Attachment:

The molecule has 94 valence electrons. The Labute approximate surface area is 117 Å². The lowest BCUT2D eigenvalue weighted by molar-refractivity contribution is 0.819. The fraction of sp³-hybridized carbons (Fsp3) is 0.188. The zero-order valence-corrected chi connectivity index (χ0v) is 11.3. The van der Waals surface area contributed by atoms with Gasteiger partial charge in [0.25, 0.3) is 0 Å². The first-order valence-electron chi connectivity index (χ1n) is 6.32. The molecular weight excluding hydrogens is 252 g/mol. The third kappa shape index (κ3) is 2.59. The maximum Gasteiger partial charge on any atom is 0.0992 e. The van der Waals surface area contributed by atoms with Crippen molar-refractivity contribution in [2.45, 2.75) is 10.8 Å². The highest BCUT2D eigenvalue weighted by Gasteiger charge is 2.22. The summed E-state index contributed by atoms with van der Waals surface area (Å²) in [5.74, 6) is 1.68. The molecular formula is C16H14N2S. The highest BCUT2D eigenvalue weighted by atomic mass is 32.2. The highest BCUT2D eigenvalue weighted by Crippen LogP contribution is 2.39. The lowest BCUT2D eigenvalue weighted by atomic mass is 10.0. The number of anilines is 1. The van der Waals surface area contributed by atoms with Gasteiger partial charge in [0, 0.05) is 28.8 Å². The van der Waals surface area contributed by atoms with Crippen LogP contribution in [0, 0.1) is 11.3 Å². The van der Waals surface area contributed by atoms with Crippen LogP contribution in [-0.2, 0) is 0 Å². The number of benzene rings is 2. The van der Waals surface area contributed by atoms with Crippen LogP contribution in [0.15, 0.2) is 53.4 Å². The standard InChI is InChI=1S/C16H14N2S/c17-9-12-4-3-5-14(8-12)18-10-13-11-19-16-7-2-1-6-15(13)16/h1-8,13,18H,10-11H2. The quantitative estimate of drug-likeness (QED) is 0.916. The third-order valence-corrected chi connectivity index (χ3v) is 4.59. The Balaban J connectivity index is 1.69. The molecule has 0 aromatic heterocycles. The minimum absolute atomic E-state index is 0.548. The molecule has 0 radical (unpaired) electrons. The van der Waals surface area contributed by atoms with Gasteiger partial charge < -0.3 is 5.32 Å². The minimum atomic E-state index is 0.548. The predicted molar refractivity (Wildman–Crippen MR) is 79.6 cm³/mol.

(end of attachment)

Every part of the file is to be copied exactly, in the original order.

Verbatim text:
The molecule has 94 valence electrons. The Labute approximate surface area is 117 Å². The lowest BCUT2D eigenvalue weighted by molar-refractivity contribution is 0.819. The fraction of sp³-hybridized carbons (Fsp3) is 0.188. The zero-order valence-corrected chi connectivity index (χ0v) is 11.3. The van der Waals surface area contributed by atoms with Gasteiger partial charge in [0.25, 0.3) is 0 Å². The first-order valence-electron chi connectivity index (χ1n) is 6.32. The molecular weight excluding hydrogens is 252 g/mol. The third kappa shape index (κ3) is 2.59. The maximum Gasteiger partial charge on any atom is 0.0992 e. The van der Waals surface area contributed by atoms with Crippen molar-refractivity contribution in [2.45, 2.75) is 10.8 Å². The highest BCUT2D eigenvalue weighted by Gasteiger charge is 2.22. The summed E-state index contributed by atoms with van der Waals surface area (Å²) in [5.74, 6) is 1.68. The molecular formula is C16H14N2S. The highest BCUT2D eigenvalue weighted by atomic mass is 32.2. The highest BCUT2D eigenvalue weighted by Crippen LogP contribution is 2.39. The lowest BCUT2D eigenvalue weighted by atomic mass is 10.0. The number of anilines is 1. The van der Waals surface area contributed by atoms with Gasteiger partial charge in [0, 0.05) is 28.8 Å². The van der Waals surface area contributed by atoms with Crippen LogP contribution in [0, 0.1) is 11.3 Å². The van der Waals surface area contributed by atoms with Crippen LogP contribution in [-0.2, 0) is 0 Å². The number of benzene rings is 2. The van der Waals surface area contributed by atoms with Crippen LogP contribution in [0.15, 0.2) is 53.4 Å². The standard InChI is InChI=1S/C16H14N2S/c17-9-12-4-3-5-14(8-12)18-10-13-11-19-16-7-2-1-6-15(13)16/h1-8,13,18H,10-11H2. The quantitative estimate of drug-likeness (QED) is 0.916. The third-order valence-corrected chi connectivity index (χ3v) is 4.59. The Balaban J connectivity index is 1.69. The molecule has 0 aromatic heterocycles. The minimum absolute atomic E-state index is 0.548. The molecule has 0 radical (unpaired) electrons. The van der Waals surface area contributed by atoms with Gasteiger partial charge < -0.3 is 5.32 Å². The minimum atomic E-state index is 0.548. The predicted molar refractivity (Wildman–Crippen MR) is 79.6 cm³/mol.